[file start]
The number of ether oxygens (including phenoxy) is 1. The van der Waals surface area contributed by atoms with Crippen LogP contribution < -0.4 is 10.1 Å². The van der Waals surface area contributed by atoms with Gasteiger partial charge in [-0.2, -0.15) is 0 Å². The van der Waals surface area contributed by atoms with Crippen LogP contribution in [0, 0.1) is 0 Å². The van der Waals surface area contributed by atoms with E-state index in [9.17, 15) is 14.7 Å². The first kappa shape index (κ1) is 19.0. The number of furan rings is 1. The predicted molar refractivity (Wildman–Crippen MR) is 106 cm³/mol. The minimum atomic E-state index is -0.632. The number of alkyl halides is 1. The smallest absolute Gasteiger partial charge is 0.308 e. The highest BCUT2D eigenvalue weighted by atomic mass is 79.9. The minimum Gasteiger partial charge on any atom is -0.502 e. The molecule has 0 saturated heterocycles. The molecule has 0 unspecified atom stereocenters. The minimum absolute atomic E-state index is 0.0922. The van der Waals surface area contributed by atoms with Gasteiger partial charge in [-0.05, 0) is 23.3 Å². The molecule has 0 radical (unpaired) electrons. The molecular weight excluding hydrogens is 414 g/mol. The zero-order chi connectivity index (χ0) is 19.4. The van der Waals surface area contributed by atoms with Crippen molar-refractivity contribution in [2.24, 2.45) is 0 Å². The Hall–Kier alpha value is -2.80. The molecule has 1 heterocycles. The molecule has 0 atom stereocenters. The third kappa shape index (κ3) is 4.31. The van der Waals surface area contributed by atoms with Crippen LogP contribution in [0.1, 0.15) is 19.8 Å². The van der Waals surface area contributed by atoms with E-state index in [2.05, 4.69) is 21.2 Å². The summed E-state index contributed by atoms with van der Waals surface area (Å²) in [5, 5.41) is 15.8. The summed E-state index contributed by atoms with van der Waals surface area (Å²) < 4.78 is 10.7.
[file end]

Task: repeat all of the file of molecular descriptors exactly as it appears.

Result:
The number of ether oxygens (including phenoxy) is 1. The van der Waals surface area contributed by atoms with Crippen LogP contribution < -0.4 is 10.1 Å². The van der Waals surface area contributed by atoms with Gasteiger partial charge in [-0.2, -0.15) is 0 Å². The van der Waals surface area contributed by atoms with Crippen LogP contribution in [0, 0.1) is 0 Å². The van der Waals surface area contributed by atoms with E-state index in [9.17, 15) is 14.7 Å². The first kappa shape index (κ1) is 19.0. The number of furan rings is 1. The predicted molar refractivity (Wildman–Crippen MR) is 106 cm³/mol. The minimum atomic E-state index is -0.632. The number of alkyl halides is 1. The smallest absolute Gasteiger partial charge is 0.308 e. The highest BCUT2D eigenvalue weighted by atomic mass is 79.9. The minimum Gasteiger partial charge on any atom is -0.502 e. The molecule has 0 saturated heterocycles. The molecule has 0 unspecified atom stereocenters. The minimum absolute atomic E-state index is 0.0922. The van der Waals surface area contributed by atoms with Gasteiger partial charge in [-0.05, 0) is 23.3 Å². The molecule has 0 radical (unpaired) electrons. The molecular weight excluding hydrogens is 414 g/mol. The zero-order chi connectivity index (χ0) is 19.4. The van der Waals surface area contributed by atoms with Crippen molar-refractivity contribution in [2.24, 2.45) is 0 Å². The Hall–Kier alpha value is -2.80. The molecule has 1 heterocycles. The molecule has 0 atom stereocenters. The third kappa shape index (κ3) is 4.31. The van der Waals surface area contributed by atoms with Crippen LogP contribution in [0.1, 0.15) is 19.8 Å². The van der Waals surface area contributed by atoms with E-state index in [2.05, 4.69) is 21.2 Å². The summed E-state index contributed by atoms with van der Waals surface area (Å²) in [5, 5.41) is 15.8. The summed E-state index contributed by atoms with van der Waals surface area (Å²) < 4.78 is 10.7.